• Sunday Press and News (1): The main focus in the Sunday papers was on the problems of the embattled cafe chain Patisserie Valerie and instead of the normal Sunday Times column for entrepreneurs by the beleaguered Chairman Luke Johnson there was an interview by Oliver Shah (“Nightmare at the cake counter”) with the man in the spotlight, in which he said he felt a “moral obligation” to put his own money into Friday’s emergency rescue plan. The Sunday Times also splashed the lurid news that Patisserie Valerie had run up debts of nearly £10m in secret bank accounts…The Sunday Times also flagged that the struggling restaurant chain Gourmet Burger Kitchen is set for another clash with landlords via a CVA plan.
• Sunday Press and News (2): In terms of mainstream Retail news, the main revelation was the Sunday Times story that B&M is looking for an acquisition to break into the French discount market. The Sunday Times also flagged that Inditex is trying to pull out of the Zara and Bershka stores that it opened in 2012 on Oxford Street in the Park House development opposite Selfridges. The Mail on Sunday highlighted the new 2 hour meal delivery store being trialled in parts of London by Waitrose and continued its new campaign for “Fair play on Tax” with an interview with the boss of Waterstones, James Daunt, in which he said the Government should go after the companies that “play the tax game” and agreed with Tesco boss Dave Lewis about the need for an Online tax to relieve the pressure on Business Rates. The Mail on Sunday also noted the recent £100,000 purchase of shares in Ocado by Luke
• Superdry: Given the increasing number of fashion retailers complaining about the warm autumn weather, we had been wondering how poor old Superdry had been getting on and, lo and behold, it has come out with a profit warning today…The warm September and first half of October is said to have hit sales of sweatshirts and jackets across the east coast of the US and in Europe, as well as in the UK, and Superdry say the impact on full year profits will be around £10m. It is not clear how it comes up with this figure and there are only sketchy details on sales trends, with the biggest surprise is not the “low-single digit” sales decline in Stores in the first half (to end October), but the Ecommerce growth of only “mid-single digits”. And there is a double-whammy, in the form of a mysterious warning that additional FX hedging will cost £8m. CEO Euan Sutherland still trumpets that “Superdry is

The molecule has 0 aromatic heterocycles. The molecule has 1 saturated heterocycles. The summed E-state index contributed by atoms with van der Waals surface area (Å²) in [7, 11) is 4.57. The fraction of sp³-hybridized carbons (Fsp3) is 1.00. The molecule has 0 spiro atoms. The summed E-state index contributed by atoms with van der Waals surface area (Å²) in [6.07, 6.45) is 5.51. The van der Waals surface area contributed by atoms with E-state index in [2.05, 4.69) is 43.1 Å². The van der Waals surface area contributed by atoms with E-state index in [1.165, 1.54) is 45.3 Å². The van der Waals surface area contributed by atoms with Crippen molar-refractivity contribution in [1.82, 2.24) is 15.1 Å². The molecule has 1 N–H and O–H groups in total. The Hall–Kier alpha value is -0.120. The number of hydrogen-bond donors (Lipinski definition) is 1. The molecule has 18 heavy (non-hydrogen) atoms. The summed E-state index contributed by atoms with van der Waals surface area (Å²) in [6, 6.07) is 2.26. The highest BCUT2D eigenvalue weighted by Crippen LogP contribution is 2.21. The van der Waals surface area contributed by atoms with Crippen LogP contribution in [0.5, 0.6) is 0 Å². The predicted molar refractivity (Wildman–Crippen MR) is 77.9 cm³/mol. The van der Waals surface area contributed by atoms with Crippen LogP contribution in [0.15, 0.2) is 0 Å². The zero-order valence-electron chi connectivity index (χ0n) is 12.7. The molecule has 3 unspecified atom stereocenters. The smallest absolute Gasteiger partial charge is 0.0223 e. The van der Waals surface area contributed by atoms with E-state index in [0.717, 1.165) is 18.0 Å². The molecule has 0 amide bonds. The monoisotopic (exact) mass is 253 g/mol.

• News Flow This Week: Things are busy again this week (and there has been a reassuring update from Shoe Zone today). Tomorrow brings the interims from the beleaguered Footasylum, closely followed by the latest Kantar/Nielsen grocery sales figures (for the 4 weeks to Oct 6th/7th). The ASOS interims are on Wednesday. Then Thursday brings the ONS Retail Sales figures for September and the John Lewis Cheltenham store opening.